Topeng is a form of folk theatre with a ritualistic tone, featuring silent dancers and an off-stage narrator – the nominative dalang. Like other dance styles, Topeng’s meaning encompasses acting, movement, music and puppetry to convey the complexity of ritual tradition: one moment gratitude, the next, expelling disease and evil spirits.
These dances usually occur at times of celebration, invocation or thanksgiving. The wedding and circumcision ceremonies of mantenan and sunatan, respectively, typically involve a Topeng performance, as does ruwatan, which intends to cleanse children of ill luck. Lore dictates a yellow snake crossing the stage during the latter signifies good luck and that the ceremony will run smoothly. A sense of balance permeates such performances: witness, for instance, the rokat rituals, in which the Madurese ask their ancestors for blessings to avoid unforeseen disasters and harmonise the universe and the self.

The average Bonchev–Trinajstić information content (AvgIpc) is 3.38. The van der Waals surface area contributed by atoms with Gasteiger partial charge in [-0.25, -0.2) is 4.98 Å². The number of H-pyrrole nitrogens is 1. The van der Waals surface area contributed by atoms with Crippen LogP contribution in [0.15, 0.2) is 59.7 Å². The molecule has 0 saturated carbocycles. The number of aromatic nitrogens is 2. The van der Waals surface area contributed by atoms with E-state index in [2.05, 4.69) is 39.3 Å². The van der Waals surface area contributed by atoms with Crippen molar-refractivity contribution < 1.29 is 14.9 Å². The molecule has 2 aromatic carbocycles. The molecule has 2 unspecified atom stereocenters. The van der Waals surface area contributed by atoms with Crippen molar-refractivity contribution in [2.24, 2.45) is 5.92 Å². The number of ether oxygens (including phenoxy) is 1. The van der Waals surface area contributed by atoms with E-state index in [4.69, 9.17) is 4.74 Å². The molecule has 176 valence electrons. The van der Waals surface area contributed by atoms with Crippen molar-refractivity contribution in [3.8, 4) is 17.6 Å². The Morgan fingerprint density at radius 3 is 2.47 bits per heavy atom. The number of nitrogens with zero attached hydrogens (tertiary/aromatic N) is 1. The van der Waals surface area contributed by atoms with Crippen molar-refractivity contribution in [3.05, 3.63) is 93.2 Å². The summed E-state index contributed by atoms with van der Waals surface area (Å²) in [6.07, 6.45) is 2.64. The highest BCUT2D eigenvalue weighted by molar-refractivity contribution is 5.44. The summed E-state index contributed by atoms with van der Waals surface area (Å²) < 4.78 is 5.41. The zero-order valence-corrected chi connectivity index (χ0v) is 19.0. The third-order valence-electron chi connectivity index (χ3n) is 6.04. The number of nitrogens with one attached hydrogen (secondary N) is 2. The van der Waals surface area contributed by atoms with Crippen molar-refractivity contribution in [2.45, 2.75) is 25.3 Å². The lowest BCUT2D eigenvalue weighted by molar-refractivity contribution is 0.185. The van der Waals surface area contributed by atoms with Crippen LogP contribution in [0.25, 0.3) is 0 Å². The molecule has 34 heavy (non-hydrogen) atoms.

Topeng bears similarities to other forms of Javanese and Balinese theatrical performances, such as Wayang Orang. Hypnotic ebbs of gamelan soundtrack the performances, and the dancers’ statuesque, controlled movements embody themes from the Ramayāna or Mahabharāta. But it is also here that Madura’s contribution to the form becomes apparent: in Topeng Dalang, the actors use masks, intricately designed and brightly painted, that convey distinctly Madurese traits: such features, the product of generations-old craftsmanship, serve not only to identify the duality of Madura’s firey stiffness and innocent honesty but also subtly characterise the island’s coastal and rural communities.
Read more: Why does Arek Lancor symbolise the spirit of Madura?
As is the way of these things, regional variations indicate the proclivities of their people. The Slopeng masks, for instance, are identifiable by their jasmine and sun decorations and intricate face carvings, with exaggerated shape, eyes, nose, eyebrows, mouth and facial hair. The idiosyncratic masks cover the dancers’ faces except for the chin: leather straps ensure the coverings do not fall away to reveal the performer underneath. And such is the masks’ unique design and appearance, testified to by the care that sees them hand-carved from wood, that they are a regional speciality in great demand for other such performances on Java’s mainland.